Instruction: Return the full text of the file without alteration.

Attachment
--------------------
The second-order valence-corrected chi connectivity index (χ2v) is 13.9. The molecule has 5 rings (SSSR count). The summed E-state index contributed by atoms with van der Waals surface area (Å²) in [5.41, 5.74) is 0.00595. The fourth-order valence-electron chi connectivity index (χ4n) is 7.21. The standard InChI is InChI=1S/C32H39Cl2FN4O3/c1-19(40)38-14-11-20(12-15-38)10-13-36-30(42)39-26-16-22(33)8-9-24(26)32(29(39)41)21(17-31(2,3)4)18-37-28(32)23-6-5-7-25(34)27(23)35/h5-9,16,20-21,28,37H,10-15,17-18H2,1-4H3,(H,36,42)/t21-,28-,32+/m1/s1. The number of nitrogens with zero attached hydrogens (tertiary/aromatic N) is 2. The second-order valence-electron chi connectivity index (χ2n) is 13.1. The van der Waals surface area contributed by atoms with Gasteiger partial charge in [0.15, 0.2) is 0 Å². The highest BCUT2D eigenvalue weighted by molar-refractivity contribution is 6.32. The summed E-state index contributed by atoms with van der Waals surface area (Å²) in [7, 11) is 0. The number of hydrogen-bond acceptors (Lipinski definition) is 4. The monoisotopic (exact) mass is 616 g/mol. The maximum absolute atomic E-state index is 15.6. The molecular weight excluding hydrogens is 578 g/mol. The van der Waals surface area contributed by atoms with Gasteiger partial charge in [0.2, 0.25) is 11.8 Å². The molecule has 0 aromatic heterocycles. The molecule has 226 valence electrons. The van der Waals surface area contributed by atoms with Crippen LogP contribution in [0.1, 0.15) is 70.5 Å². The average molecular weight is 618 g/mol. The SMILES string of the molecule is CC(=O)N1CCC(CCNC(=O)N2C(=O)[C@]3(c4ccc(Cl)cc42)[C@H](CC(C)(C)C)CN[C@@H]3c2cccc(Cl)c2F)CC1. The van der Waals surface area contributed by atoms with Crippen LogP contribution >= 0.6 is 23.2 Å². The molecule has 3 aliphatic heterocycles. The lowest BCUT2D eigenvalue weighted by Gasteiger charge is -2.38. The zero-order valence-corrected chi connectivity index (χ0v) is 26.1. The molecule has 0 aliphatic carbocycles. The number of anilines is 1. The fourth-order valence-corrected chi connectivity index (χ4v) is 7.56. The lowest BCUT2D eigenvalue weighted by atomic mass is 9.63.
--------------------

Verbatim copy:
The second-order valence-corrected chi connectivity index (χ2v) is 13.9. The molecule has 5 rings (SSSR count). The summed E-state index contributed by atoms with van der Waals surface area (Å²) in [5.41, 5.74) is 0.00595. The fourth-order valence-electron chi connectivity index (χ4n) is 7.21. The standard InChI is InChI=1S/C32H39Cl2FN4O3/c1-19(40)38-14-11-20(12-15-38)10-13-36-30(42)39-26-16-22(33)8-9-24(26)32(29(39)41)21(17-31(2,3)4)18-37-28(32)23-6-5-7-25(34)27(23)35/h5-9,16,20-21,28,37H,10-15,17-18H2,1-4H3,(H,36,42)/t21-,28-,32+/m1/s1. The number of nitrogens with zero attached hydrogens (tertiary/aromatic N) is 2. The second-order valence-electron chi connectivity index (χ2n) is 13.1. The van der Waals surface area contributed by atoms with Gasteiger partial charge in [0.15, 0.2) is 0 Å². The highest BCUT2D eigenvalue weighted by molar-refractivity contribution is 6.32. The summed E-state index contributed by atoms with van der Waals surface area (Å²) in [7, 11) is 0. The number of hydrogen-bond acceptors (Lipinski definition) is 4. The monoisotopic (exact) mass is 616 g/mol. The maximum absolute atomic E-state index is 15.6. The molecular weight excluding hydrogens is 578 g/mol. The van der Waals surface area contributed by atoms with Gasteiger partial charge in [0.2, 0.25) is 11.8 Å². The molecule has 0 aromatic heterocycles. The molecule has 226 valence electrons. The van der Waals surface area contributed by atoms with Crippen LogP contribution in [0.1, 0.15) is 70.5 Å². The average molecular weight is 618 g/mol. The SMILES string of the molecule is CC(=O)N1CCC(CCNC(=O)N2C(=O)[C@]3(c4ccc(Cl)cc42)[C@H](CC(C)(C)C)CN[C@@H]3c2cccc(Cl)c2F)CC1. The van der Waals surface area contributed by atoms with Crippen LogP contribution >= 0.6 is 23.2 Å². The molecule has 3 aliphatic heterocycles. The lowest BCUT2D eigenvalue weighted by Gasteiger charge is -2.38. The zero-order valence-corrected chi connectivity index (χ0v) is 26.1. The molecule has 0 aliphatic carbocycles. The number of anilines is 1. The fourth-order valence-corrected chi connectivity index (χ4v) is 7.56. The lowest BCUT2D eigenvalue weighted by atomic mass is 9.63.